The woman history records as Queen Matilda of Scotland, wife of King Henry I, was born Edith of Scotland in 1080 (or thereabouts), the eldest daughter of Malcolm III and his English bride Saint Margaret.
Edith’s mother was an Wessex princess, sister of Edgar Ætheling, grandniece of King Edward the Confessor, whose family was displaced northwards after the Norman invasion of England in 1066. Edith was therefore a great-granddaughter of King Edmund Ironside, and her blood would lend any of her sons a legitimate claim to the throne of England from an Anglo-Saxon view point. Edith was thus an extremely sought after bride.
Forming ties of peace between the Anglo-Saxon nobility was of vast important to William the Conqueror, whose Norman reign was still being disputed and rebelled against by Saxon insurrectionists. He notably sent his queen, Matilda of Flanders, to Scotland to serve as the infant Edith’s godmother, a very important relationship in the Christian kingdoms. During the baptism, Edith grabbed Queen Matilda’s headdress, as babies are wont to do, but this was taken as an omen that Edith would also become a queen in her own right one day.
As a child, Edith and her younger sister Mary were sent to Romsey Abbey to be taught by their aunt Cristina, who was the abbess there. The girls became very well-educated women under their aunt’s guidance. Edith learned to read in English, French, and most importantly, in Latin, the official language of scholarship.
Edith’s first official betrothal was to Alan Rufus, as a reward for his unwavering support William II of England in the Rebellion of 1088. However, after William II killed her father in November of 1093, Alan Rufus broke off the engagement with Edith in favor of an engagement to Gunhild of Wessex, a daughter of Harold Godwinson, former claimant to the English throne. Edith’s aunt Cristina had her young niece veiled as a nun (without taking a nun’s vows) at the abbey, so Edith would be safe “from the lust of the Normans” who might seek her hand in marriage.
When Henry I came to the throne after his brother’s mysterious death in 1100, he wanted to make Edith his queen. This wasn’t just political savvy; he was apparently in love with her. No one can pinpoint how or when the two had met, but according to William of Malmesbury the new king had “long been attached” to Edith of Scotland.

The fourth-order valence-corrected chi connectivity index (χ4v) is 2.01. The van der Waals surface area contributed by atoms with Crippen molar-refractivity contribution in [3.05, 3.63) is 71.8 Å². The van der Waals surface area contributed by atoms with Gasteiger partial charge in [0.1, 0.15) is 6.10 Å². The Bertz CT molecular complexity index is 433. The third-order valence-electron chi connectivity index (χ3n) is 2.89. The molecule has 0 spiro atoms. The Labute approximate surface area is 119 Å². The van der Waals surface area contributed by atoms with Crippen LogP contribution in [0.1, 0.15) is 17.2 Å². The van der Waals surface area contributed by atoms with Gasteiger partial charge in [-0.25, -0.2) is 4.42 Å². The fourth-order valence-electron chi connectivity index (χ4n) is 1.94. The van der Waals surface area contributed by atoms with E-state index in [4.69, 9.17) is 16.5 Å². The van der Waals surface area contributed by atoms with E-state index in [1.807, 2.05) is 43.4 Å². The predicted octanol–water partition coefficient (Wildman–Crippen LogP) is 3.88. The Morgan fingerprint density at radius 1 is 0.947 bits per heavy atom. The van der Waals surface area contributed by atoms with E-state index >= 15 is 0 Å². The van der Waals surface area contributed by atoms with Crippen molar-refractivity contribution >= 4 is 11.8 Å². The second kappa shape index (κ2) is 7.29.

But was she a nun or not? If so, could she be released from her vows to marry the king? Henry went to Anselm, Archbishop of Canterbury, to see if a union would be permissible. Anselm summoned a council of bishops, who had the good sense to call Edith before them and simply ASK her if she was a nun or not. Edith told the council that she had never taken vows, and didn’t intend to, preferring to marry the king.
Edith married King Henry I on 11 November 1100 at Westminster Abbey. She was thereafter crowned Queen Matilda of England, however, because it was felt that she needed a name that would reflect the Norman linage. What better Norman name could she take than that of Henry’s mother, who was also her godmother?
She had pulled on Queen Matilda’s wimple as a baby, and now she was a Queen Matilda as well.
The courtiers nicknamed her Godiva, however, as a marker of her Wessex roots and overall “Englishness”. She was nonetheless a greatly loved and greatly respected queen.
Queen Matilda was a true monarch of England, the king’s partner in administration as well as in heir-producing. She “accompanied her husband on his travels around England, and … was the designated head of Henry’s curia and acted as regent during his frequent absences.” She also acted as political mediator and diplomat, with a far-flung network of correspondents across Europe among nobles and scholars alike.
Notwithstanding her political acumen, Matilda was first and foremost renowned for her piety and her charity. She washed the feet of the poor during Lent, founded at least two leper hospitals, and gave alms to religious houses and the impoverished with an openhanded generosity. She was also lauded for her patronage of the arts, filling her court with musicians and poets. Matilda commissioned the biography of her mother, Saint Margret, as well as a book on The Voyage of Saint Brendan.
Matilda put her erudition to good use in many ways. She personally managed her extensive dower lands, most of which had previously belonged to Edith of Wessex, but which also included a large section of London. (The people of London were particularly devoted to Matilda because she was a scion of the Wessex kings, as well as being an awesome queen.) Additionally, the queen “had the first arched bridge in England built, at Stratford-le-Bow, as well as a bathhouse with piped-in water and public lavatories at Queenhithe.” Matilda was moreover the force behind the decisions to build such famous Norman-style buildings as Waltham Abbey and Holy Trinity Aldgate.
Matilda also performed the more traditional duty of the queen consort: she produced an heir. She gave birth to a daughter, Matilda, on 7 February 1102, and a son, William, called “Adelin”, on 5 August 1103. Both children were alive and well when Matilda died suddenly on 1 May 1118, so the queen passed away with the contented belief that her son would inherent his father’s crown.
Although the teenaged Prince Adelin would die in the calamitous White Ship disaster of 25 November 1120, her daughter’s son would later take the throne Henry II of England, founding the Plantagenet dynasty and securing the kingdom’s Norman/Anglo-Saxon monarchial lineage.